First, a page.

Snap Investors Seek to Unseal Fired Employee’s PowerPoint Deck

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Lawyers representing investors in Snap Inc. filed a motion Wednesday to unseal a PowerPoint presentation that alleges that the company woefully misstated its growth metrics.

The attorneys are pursuing a class action securities fraud case against Snap, the parent company of Snapchat, and believe the presentation by fired employee Anthony Pompliano will assist in their case.

Pompliano filed a federal whistleblower suit in May, alleging that he was fired because he refused to participate in the duping of investors and advertisers.

Pompliano was on the job for a mere three weeks in 2015, but in that time he prepared a PowerPoint deck laying out what he believed were the key inaccuracies in the company’s numbers. That presentation was filed as a sealed exhibit to the federal suit.

In a motion to intervene in the suit, attorney Benjamin Heikali argues that his clients have a First Amendment right to access court records. The presentation, he argues, “is a matter of significant public concern given the high profile of Snap’s IPO.”

Snap has blasted Pompliano as a disgruntled former employee who was fired for “poor performance.” The company’s lawyers have also said his information is both inaccurate and badly out of date, and has sought to force him to resolve the case in arbitration.

Heikali’s firm, Faruqi & Faruqi, filed suit against Snap on July 10, alleging that the company used false and misleading growth data to defraud investors in its IPO. The presentation, Heikali argues, will “bolster the action’s allegations about what the defendants knew about Snap’s user metrics and when.”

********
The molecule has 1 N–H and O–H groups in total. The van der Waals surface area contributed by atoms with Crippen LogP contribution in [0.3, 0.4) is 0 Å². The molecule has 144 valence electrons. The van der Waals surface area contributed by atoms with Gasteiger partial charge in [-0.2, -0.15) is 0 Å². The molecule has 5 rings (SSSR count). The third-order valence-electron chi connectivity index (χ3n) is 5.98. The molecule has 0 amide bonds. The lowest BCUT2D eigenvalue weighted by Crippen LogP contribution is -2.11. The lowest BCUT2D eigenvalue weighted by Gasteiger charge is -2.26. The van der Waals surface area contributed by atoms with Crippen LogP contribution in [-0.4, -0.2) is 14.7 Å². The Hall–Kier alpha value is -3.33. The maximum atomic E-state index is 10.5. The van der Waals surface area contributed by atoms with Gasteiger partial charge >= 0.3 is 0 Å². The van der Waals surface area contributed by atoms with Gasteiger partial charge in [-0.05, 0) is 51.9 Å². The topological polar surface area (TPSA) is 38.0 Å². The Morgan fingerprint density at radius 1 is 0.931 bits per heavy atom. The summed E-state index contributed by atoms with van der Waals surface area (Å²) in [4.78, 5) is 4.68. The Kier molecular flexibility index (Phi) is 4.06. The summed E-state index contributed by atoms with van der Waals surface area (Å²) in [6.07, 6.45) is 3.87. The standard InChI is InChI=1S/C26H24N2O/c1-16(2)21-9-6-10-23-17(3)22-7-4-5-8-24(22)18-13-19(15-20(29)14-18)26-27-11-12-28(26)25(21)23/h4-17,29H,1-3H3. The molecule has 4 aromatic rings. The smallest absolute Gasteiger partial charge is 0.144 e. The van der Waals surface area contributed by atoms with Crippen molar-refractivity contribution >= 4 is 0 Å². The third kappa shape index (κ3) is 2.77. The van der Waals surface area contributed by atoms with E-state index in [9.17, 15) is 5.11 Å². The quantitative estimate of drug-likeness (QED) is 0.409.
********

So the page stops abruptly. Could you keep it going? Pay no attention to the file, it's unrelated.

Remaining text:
The firm has filed many such class action cases, including recent ones against Tribune Media and Blue Apron.

Pompliano initially filed a heavily redacted complaint in state court in January, which left out most of the details of his tenure at the company. Snap later filed an unredacted version of the complaint, saying it had “nothing to hide.”

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  1. David Russell Foley says:

    These insider-enrichment scams are so easy to make money with, I’m surprised many more people don’t do it. It’s simple, get a publicly-traded shell, tell huge lies with fake financials and other metrics, claims of contracts that don’t exist or are mischaracterized as being valuable when they are not, and keep a steady stream of pure hype PRs flowing. Taking money from retail investors is easy. One of the easiest ways to make money today is securities fraud and internet media stock scamming.

  2. David Russell Foley says:

    Many of these internet media companies are scams.

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